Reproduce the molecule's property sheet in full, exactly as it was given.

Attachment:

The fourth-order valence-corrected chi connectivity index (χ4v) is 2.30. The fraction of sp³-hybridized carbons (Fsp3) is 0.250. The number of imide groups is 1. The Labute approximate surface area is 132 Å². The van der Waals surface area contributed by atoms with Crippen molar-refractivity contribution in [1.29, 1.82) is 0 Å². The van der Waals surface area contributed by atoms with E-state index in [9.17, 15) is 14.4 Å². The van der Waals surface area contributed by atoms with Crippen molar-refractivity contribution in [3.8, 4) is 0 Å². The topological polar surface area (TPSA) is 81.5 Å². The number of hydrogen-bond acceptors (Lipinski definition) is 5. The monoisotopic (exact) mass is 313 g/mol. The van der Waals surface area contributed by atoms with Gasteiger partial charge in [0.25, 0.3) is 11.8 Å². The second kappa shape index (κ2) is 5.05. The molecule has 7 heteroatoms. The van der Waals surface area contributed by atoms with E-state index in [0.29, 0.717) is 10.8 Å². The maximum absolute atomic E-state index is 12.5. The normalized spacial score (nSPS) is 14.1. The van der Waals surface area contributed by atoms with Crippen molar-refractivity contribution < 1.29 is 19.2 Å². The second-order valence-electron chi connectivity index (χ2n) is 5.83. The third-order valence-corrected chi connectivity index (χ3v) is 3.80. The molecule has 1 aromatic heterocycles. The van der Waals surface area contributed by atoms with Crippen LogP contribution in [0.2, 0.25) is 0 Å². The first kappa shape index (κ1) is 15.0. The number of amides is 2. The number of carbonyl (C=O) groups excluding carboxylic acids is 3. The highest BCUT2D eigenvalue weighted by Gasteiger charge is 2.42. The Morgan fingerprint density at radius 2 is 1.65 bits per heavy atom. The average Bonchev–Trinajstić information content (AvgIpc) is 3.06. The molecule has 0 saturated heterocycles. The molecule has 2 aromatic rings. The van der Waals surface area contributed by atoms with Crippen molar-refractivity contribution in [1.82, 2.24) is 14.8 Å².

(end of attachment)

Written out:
The fourth-order valence-corrected chi connectivity index (χ4v) is 2.30. The fraction of sp³-hybridized carbons (Fsp3) is 0.250. The number of imide groups is 1. The Labute approximate surface area is 132 Å². The van der Waals surface area contributed by atoms with Crippen molar-refractivity contribution in [1.29, 1.82) is 0 Å². The van der Waals surface area contributed by atoms with E-state index in [9.17, 15) is 14.4 Å². The van der Waals surface area contributed by atoms with Crippen molar-refractivity contribution in [3.8, 4) is 0 Å². The topological polar surface area (TPSA) is 81.5 Å². The number of hydrogen-bond acceptors (Lipinski definition) is 5. The monoisotopic (exact) mass is 313 g/mol. The van der Waals surface area contributed by atoms with Gasteiger partial charge in [0.25, 0.3) is 11.8 Å². The second kappa shape index (κ2) is 5.05. The molecule has 7 heteroatoms. The van der Waals surface area contributed by atoms with E-state index in [0.29, 0.717) is 10.8 Å². The maximum absolute atomic E-state index is 12.5. The normalized spacial score (nSPS) is 14.1. The van der Waals surface area contributed by atoms with Crippen molar-refractivity contribution < 1.29 is 19.2 Å². The second-order valence-electron chi connectivity index (χ2n) is 5.83. The third-order valence-corrected chi connectivity index (χ3v) is 3.80. The molecule has 1 aromatic heterocycles. The van der Waals surface area contributed by atoms with Crippen LogP contribution in [0.2, 0.25) is 0 Å². The first kappa shape index (κ1) is 15.0. The number of amides is 2. The number of carbonyl (C=O) groups excluding carboxylic acids is 3. The highest BCUT2D eigenvalue weighted by Gasteiger charge is 2.42. The Morgan fingerprint density at radius 2 is 1.65 bits per heavy atom. The average Bonchev–Trinajstić information content (AvgIpc) is 3.06. The molecule has 0 saturated heterocycles. The molecule has 2 aromatic rings. The van der Waals surface area contributed by atoms with Crippen molar-refractivity contribution in [1.82, 2.24) is 14.8 Å².